By Dianne Crampton
Some of the companies I discussed in previous posts that made the Fortune Magazine “100 Best Places to Work” list were nominated because of their emphasis on employee wellness and satisfaction. There is a good reason for this.
U.S.employees work harder, are more productive and miss fewer days of work as a result of wellness benefit programs, according to the latest Principal Financial Well-Being IndexSM. Forty-one percent of workers agree that having a wellness program encourages them to work harder and perform better at work.
The index, which surveys American workers at growing businesses with 10-1,000 workers1, is released by the Principal Financial Group® and conducted by Harris Interactive®. These findings focusing specifically on wellness attitudes and behaviors among American workers were taken from the fourth quarter 2011 Index.
According to the research, 52 percent of workers (up from 37 percent last year) said they have more energy to be more productive at work by participating in a wellness program. Another 35 percent (up from 28 percent a year ago) said that they have missed fewer days of work by participating in a wellness program.
“Americans’ increasing sense of personal responsibility for their physical well-being leads to workers showing up to work and staying productive while there,” said Lee Dukes, president of Principal Wellness Company, a subsidiary of the Principal Financial Group. “Employers who embrace a culture of wellness in their workplaces can benefit in return with not only costs-savings, but healthier and more engaged employees.”
Forty-five percent of workers chose better overall physical health as the top benefit to participating in a wellness program. Other top mentions included receiving a meaningful incentive from their employer for participation (30 percent) and reduced personal healthcare costs, greater chance of living a longer, healthier life and reduced stress (29 percent each). Fifty-five percent of workers rated wellness activities offered by an employer as very successful or somewhat successful in improving health and reducing health risks.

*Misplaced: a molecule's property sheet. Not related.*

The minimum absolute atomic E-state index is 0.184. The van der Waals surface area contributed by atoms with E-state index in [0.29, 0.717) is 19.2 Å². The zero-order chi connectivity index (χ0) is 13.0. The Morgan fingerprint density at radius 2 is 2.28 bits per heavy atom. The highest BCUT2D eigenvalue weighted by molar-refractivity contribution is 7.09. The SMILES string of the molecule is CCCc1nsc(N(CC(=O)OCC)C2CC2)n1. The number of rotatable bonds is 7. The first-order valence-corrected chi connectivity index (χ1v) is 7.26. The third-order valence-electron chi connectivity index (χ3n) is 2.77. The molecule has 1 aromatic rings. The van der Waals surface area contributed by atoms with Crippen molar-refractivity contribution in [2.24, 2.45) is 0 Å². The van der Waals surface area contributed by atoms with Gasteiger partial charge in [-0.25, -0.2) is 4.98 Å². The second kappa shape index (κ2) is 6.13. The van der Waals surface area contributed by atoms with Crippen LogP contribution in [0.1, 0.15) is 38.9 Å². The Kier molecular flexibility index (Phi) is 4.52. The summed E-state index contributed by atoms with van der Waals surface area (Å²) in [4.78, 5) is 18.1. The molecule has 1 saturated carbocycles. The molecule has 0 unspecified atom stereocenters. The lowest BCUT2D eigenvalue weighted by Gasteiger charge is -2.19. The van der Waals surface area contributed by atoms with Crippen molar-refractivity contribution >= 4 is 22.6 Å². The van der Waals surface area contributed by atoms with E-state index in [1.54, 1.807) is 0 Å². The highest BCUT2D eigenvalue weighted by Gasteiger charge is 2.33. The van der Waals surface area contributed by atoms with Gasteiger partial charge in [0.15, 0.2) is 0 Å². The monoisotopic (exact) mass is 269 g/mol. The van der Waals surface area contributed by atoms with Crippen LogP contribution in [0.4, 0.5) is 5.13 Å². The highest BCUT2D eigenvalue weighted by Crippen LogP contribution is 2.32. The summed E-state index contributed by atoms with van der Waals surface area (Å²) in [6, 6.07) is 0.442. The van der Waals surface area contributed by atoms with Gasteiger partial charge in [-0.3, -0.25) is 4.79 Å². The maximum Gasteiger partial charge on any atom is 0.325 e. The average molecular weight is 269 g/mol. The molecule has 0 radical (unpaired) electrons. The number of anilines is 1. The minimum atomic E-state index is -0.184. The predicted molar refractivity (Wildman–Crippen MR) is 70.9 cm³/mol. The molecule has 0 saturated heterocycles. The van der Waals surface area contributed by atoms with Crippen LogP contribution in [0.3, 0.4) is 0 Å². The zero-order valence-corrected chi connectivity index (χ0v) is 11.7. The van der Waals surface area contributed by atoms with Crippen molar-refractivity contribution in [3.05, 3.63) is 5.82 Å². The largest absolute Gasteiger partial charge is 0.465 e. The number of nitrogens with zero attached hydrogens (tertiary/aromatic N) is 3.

Worker Desires and Employer Offerings Don’t Match Up
When it comes to wellness benefits workers desire and wellness benefits actually offered by employers, the two groups diverge. The top four wellness benefits workers would most like to see their employer offer are fitness center discounts (25 percent), on-site preventive screenings (22 percent), access to wellness experts such as nutritionists (21 percent) and onsite fitness facilities (19 percent).
However, the top four wellness benefits offered by employers are online wellness information (19 percent), educational tools or resources (18 percent), fitness center discounts (17 percent) and printed wellness information (17 percent). Interestingly, access to wellness experts was only available to 11 percent of those surveyed.
The question I have is that given the level of low employee engagement in this country, could it be that employees simply are not feeling the love? Does it not exist in mainstream U.S.business culture because there is lack of leadership will?
“As Americans become more involved in their own health, they want new ways to improve their health while at work, as evidenced by their increasing demand for health coaches and preventive screenings,” said Dukes.
When you look at the cost-to-benefit ratio for organizations that experience fewer sick days, employee turnover, and enhanced employee engagement good wellness programs seem to make both sense and enhanced business productivity. Clearly those companies that are recognized as the best places to work do recognize this and invest in employee health and happiness.
This Principal Financial Well-Being IndexSM survey was conducted online within theUnited States by Harris Interactive on behalf of the Principal Financial Group® between October 20 andOctober 31, 2011 among 1,121 employees and 533 retirees. Propensity score weighting was also used to adjust for respondents’ propensity to be online.
This is one in a series of quarterly studies to identify and track changes in the workplace of small and mid-sized (growing) businesses. The first Principal Financial Well-Being IndexSM survey was conducted in the United States in 2000.